A top provincial police official said Friday that seven Al Qaeda members were killed and eight wounded, including two sons of Usama bin Laden, in an operation in Afghanistan near the Pakistan border. U.S. counterterrorism officials disputed the claim that bin Laden's sons had been captured.

Sanaullah Zehri, who as home minister of Baluchistan province is the area's top security official, said the raid was carried out by "allied forces" including U.S. forces near Rabat, an area of Afghanistan where the borders of Iran, Pakistan and Afghanistan converge.

He told AP in a second interview that the wounded Al Qaeda men had been taken to the hospital in Rabat.

"This is what my information is. This is what I have been told, but our soldiers were not involved. There were no Pakistanis involved. I am getting my information from my sources and this is what I have heard," Zehri said in Quetta, the Baluchistan provincial capital. He would not say how he got the information or whether he had been able to verify it himself.

Nafaas Khan, deputy inspector of police in Afghanistan's Nimroz province where Rabat is located, said U.S. helicopters were seen over the town earlier Friday. He said he had no information about bin Laden's sons.

U.S. counterterrorism officials in Washington strongly disputed the claim. They said they had no information that would suggest any of the sons had been detained.

"We, in fact, think it's wrong," a U.S. official said.

At the Pentagon, two senior officials said they could not confirm that sons of bin Laden had been arrested. They said they did not know if the report was correct, but that there was no indication of U.S. military involvement in such an operation.

Col. Roger King, a U.S. military spokesman at Bagram Air Base, could not confirm bin Laden's son's had been captured and said U.S. and other coalition forces were not involved in any operation in Rabat.

"As far as I know there is no involvement of any forces belonging to CJTF-180," King said. "As far as I know we don't have anybody operating in that vicinity (Rabat)." CJTF-180 is the military acronym for coalition joint forces in Afghanistan.

The British Broadcasting Corporation Web site quoted Zehri as saying he received his information from intelligence agencies, without specifying their country of origin.

The Afghan military commander in Rabat, Haji Eid Mohammad, denied the arrest.

"No. That is not correct," said Mohammad. "My people are patrolling with the Americans and for a long time there has been no large American military operation here."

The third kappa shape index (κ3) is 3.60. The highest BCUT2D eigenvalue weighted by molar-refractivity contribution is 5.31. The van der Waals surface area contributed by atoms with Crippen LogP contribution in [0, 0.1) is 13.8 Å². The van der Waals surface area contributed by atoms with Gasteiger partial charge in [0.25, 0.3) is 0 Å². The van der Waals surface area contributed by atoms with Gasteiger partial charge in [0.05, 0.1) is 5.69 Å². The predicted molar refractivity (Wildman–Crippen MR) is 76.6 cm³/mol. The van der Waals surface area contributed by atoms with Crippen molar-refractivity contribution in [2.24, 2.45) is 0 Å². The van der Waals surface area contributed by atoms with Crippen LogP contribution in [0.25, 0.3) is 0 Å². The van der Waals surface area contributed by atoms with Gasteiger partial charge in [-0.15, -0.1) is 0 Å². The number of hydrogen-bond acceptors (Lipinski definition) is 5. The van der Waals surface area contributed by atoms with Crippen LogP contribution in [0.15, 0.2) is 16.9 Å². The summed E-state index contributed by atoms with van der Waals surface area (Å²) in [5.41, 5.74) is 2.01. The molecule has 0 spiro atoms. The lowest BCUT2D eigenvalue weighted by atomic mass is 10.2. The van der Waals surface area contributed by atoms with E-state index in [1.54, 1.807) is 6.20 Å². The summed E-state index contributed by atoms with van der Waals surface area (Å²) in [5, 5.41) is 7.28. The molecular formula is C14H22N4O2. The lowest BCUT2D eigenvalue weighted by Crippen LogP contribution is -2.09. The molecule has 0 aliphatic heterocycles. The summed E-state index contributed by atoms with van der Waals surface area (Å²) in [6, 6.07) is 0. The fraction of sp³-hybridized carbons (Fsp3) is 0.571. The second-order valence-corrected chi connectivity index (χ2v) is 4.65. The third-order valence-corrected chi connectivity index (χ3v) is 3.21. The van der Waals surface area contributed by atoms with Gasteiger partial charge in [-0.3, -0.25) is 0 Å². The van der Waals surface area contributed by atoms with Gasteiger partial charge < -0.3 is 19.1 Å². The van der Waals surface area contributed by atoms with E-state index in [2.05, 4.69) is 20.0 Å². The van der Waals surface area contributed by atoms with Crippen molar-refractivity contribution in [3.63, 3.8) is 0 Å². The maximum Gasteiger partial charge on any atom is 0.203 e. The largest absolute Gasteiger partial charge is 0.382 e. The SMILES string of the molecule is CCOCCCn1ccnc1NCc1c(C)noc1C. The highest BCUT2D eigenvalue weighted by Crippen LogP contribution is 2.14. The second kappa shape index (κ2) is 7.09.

Searches for bin Laden and other Al Qaeda operatives have intensified since the capture last weekend near Islamabad of Khalid Shaikh Mohammed, the No. 3 man in Al Qaeda and planner of the Sept. 11 attacks.

Pakistani intelligence and security officials say joint U.S. and Pakistani forces have been scouring Baluchistan province chasing down leads from Mohammed. There were also reports of search missions being conducted in northwestern Pakistan on the border with Afghanistan to flush out Al Qaeda.

However, Pakistan's Information Minister Sheikh Rashid Ahmed denied that joint operations are being carried out on Pakistani soil. Islamic political parties in Pakistan are stridently opposed to U.S. presence in Pakistan.

Pakistani journalists who tried to get to Rabat earlier Friday were stopped by Pakistani security officers at Noshgi, about 240 miles from Rabat. They were not allowed to move beyond that point.

Zehri had announced the capture of two of bin Laden's sons on the privately owned Geo television and to AP in an interview.

His claim was not confirmed by other Pakistani officials, including those in the interior ministry, information ministry, and frontier constabulary -- a paramilitary force along the border.

Afghanistan's Interior Ministry spokesman Mohammed Daoud said he was unaware of the arrests.

"We have no information on this," he said in the Afghan capital of Kabul.

Saad, believed to be 23 years old and bin Laden's eldest son, is also on the American most-wanted list and has been said to be a rising star in the terror network.

The Al Qaeda leader is believed to have as many as 23 sons by several wives.

Zehri said the operation took place in the Rabat area in Afghanistan, in the extreme southwest of Afghanistan's Nimroz province. Zehri spoke from his home in Quetta, the capital of Pakistan's Baluchistan province.